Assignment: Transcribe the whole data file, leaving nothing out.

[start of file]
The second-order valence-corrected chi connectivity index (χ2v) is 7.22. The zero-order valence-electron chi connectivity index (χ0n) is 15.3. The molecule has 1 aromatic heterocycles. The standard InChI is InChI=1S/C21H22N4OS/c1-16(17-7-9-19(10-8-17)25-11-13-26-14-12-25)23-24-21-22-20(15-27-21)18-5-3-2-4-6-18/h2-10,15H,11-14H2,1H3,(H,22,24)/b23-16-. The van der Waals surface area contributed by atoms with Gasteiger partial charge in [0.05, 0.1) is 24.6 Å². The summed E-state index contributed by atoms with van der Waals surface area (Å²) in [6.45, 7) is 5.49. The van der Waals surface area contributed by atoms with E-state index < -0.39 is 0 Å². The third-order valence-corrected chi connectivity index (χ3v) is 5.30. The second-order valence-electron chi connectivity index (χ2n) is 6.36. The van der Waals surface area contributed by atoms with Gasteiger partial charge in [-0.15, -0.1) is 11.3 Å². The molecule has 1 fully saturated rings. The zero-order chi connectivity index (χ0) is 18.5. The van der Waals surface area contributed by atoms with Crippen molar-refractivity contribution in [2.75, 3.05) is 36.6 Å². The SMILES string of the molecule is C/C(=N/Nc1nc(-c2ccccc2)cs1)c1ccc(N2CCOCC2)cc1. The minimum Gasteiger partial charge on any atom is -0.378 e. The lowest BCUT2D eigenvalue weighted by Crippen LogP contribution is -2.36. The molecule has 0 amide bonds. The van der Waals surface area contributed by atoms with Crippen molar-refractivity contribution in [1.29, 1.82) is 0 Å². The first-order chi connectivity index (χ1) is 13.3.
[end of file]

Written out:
The second-order valence-corrected chi connectivity index (χ2v) is 7.22. The zero-order valence-electron chi connectivity index (χ0n) is 15.3. The molecule has 1 aromatic heterocycles. The standard InChI is InChI=1S/C21H22N4OS/c1-16(17-7-9-19(10-8-17)25-11-13-26-14-12-25)23-24-21-22-20(15-27-21)18-5-3-2-4-6-18/h2-10,15H,11-14H2,1H3,(H,22,24)/b23-16-. The van der Waals surface area contributed by atoms with Gasteiger partial charge in [0.05, 0.1) is 24.6 Å². The summed E-state index contributed by atoms with van der Waals surface area (Å²) in [6.45, 7) is 5.49. The van der Waals surface area contributed by atoms with E-state index < -0.39 is 0 Å². The third-order valence-corrected chi connectivity index (χ3v) is 5.30. The second-order valence-electron chi connectivity index (χ2n) is 6.36. The van der Waals surface area contributed by atoms with Gasteiger partial charge in [-0.15, -0.1) is 11.3 Å². The molecule has 1 fully saturated rings. The zero-order chi connectivity index (χ0) is 18.5. The van der Waals surface area contributed by atoms with Crippen molar-refractivity contribution in [2.75, 3.05) is 36.6 Å². The SMILES string of the molecule is C/C(=N/Nc1nc(-c2ccccc2)cs1)c1ccc(N2CCOCC2)cc1. The minimum Gasteiger partial charge on any atom is -0.378 e. The lowest BCUT2D eigenvalue weighted by Crippen LogP contribution is -2.36. The molecule has 0 amide bonds. The van der Waals surface area contributed by atoms with Crippen molar-refractivity contribution in [1.29, 1.82) is 0 Å². The first-order chi connectivity index (χ1) is 13.3.